Bernadette Fox is notorious. To her Microsoft-guru husband, she’s a fearlessly opinionated partner; to fellow private-school mothers in Seattle, she’s a disgrace; to design mavens, she’s a revolutionary architect, and to 15-year-old Bee, she is a best friend and, simply, Mom.
Then Bernadette disappears. It began when Bee aced her report card and claimed her promised reward: a family trip to Antarctica. But Bernadette’s intensifying allergy to Seattle—and people in general—has made her so agoraphobic that a virtual assistant in India now runs her most basic errands. A trip to the end of the earth is problematic.
To find her mother, Bee compiles email messages, official documents, secret correspondence—creating a compulsively readable and touching novel about misplaced genius and a mother and daughter’s role in an absurd world.
Thoughts : Where’d you go Bernadette is one of my new most favourite books. I adored it more than I thought I would and it broke me out of a reading slump before I had the time to get into it. I enjoyed Semple’s writing style and I’ve already added her other books, This One Is Mine and Today Will be Different, to my TBB (to be bought) list.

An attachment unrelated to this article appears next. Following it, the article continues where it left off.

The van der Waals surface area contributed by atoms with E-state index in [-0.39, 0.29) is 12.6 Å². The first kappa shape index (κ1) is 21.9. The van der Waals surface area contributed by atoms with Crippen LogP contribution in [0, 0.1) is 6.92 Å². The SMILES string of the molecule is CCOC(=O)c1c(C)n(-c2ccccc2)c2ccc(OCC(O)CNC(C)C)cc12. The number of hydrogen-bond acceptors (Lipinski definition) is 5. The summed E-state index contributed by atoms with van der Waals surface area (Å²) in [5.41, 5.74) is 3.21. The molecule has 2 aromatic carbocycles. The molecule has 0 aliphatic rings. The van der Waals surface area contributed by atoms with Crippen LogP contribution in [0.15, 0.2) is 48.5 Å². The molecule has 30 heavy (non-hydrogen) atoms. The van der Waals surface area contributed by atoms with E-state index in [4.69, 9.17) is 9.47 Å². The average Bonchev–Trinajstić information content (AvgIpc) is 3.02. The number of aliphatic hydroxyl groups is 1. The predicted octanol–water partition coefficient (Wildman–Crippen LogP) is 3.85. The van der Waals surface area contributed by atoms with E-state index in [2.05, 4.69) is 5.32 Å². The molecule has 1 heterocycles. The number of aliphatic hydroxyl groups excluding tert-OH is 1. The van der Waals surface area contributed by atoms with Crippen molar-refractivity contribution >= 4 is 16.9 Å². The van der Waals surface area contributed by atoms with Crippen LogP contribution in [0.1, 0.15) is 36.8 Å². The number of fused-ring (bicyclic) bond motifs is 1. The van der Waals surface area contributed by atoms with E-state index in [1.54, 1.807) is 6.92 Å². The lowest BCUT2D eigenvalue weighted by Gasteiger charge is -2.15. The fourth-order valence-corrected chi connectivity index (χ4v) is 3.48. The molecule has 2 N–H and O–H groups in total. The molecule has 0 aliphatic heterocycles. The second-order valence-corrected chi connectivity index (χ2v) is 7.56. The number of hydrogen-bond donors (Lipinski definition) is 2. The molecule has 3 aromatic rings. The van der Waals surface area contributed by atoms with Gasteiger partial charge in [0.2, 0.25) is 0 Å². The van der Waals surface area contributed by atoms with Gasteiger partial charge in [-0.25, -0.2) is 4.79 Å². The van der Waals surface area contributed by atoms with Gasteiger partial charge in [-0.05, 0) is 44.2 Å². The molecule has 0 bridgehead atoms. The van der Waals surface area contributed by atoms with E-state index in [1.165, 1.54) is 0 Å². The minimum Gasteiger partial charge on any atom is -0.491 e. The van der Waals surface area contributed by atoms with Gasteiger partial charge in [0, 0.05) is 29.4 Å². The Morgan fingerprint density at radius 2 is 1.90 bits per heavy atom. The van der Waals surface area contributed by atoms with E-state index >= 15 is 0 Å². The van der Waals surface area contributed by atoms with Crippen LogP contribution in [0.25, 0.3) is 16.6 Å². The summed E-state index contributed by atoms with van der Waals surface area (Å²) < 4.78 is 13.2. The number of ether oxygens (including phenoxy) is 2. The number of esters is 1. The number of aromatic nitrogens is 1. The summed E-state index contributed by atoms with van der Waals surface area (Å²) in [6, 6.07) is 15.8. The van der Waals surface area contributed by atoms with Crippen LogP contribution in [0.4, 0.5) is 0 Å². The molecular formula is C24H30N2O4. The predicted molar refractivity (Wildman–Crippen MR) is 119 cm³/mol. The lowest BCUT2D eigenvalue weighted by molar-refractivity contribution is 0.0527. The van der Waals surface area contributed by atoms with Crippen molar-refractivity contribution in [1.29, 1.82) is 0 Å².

Where’d you go Bernadette is about Bernadette Fox, genius architect, eccentric neighbour and confusing parent and how her involuntary revolution against the gnats (other mothers) makes her go poof. Sounds so simplistic and I feel stupid trying to review this book but what do you say when you love a book so much that you read it over breakfast and ignore your coffee. (A south Indian ignoring their coffee is a very serious thing, btw)
Bernadette fox has a very strained relationship with her husband but she seems completely oblivious to the turmoil he goes through as she navigates a difficult world. One where she can’t go out to do anything and hires a secretary all the way in India and one where she doesn’t spend any time bothering about “community” at her child, Bee’s, school. But that somehow only endears her more to you. Maria Semple artfully manipulates the reader to rise in defence of Bernadette even if we may not be anything like her.
The story is written in thoughts (bold font) and letters and emails between characters. Main thoughts being Bernadette, Bee and Elgin Branch but also of a couple of other minor characters that have a major role to play in the story. At first I almost put it away because I was sure I would dislike the format but it was a lot more interesting that one might think it’ll be. The style felt more like a voyeuristic view of these people’s lives with additions and contributions in their own voice. So delightful.
The story is an exhausting ride, but exhausting in a good way, between losing Bernadette and finding Bernadette. I adored every second of this book except for the last twenty or so pages where it felt all too nicely tied up with a bow. This is a quirky story that’ll keep you turning the pages and laughing and cringing at most of the happenings. I can’t write more and I’m concluding this abruptly because I want to shove this book in people’s faces and tell them to read it.
Have you read anything by Maria Semple?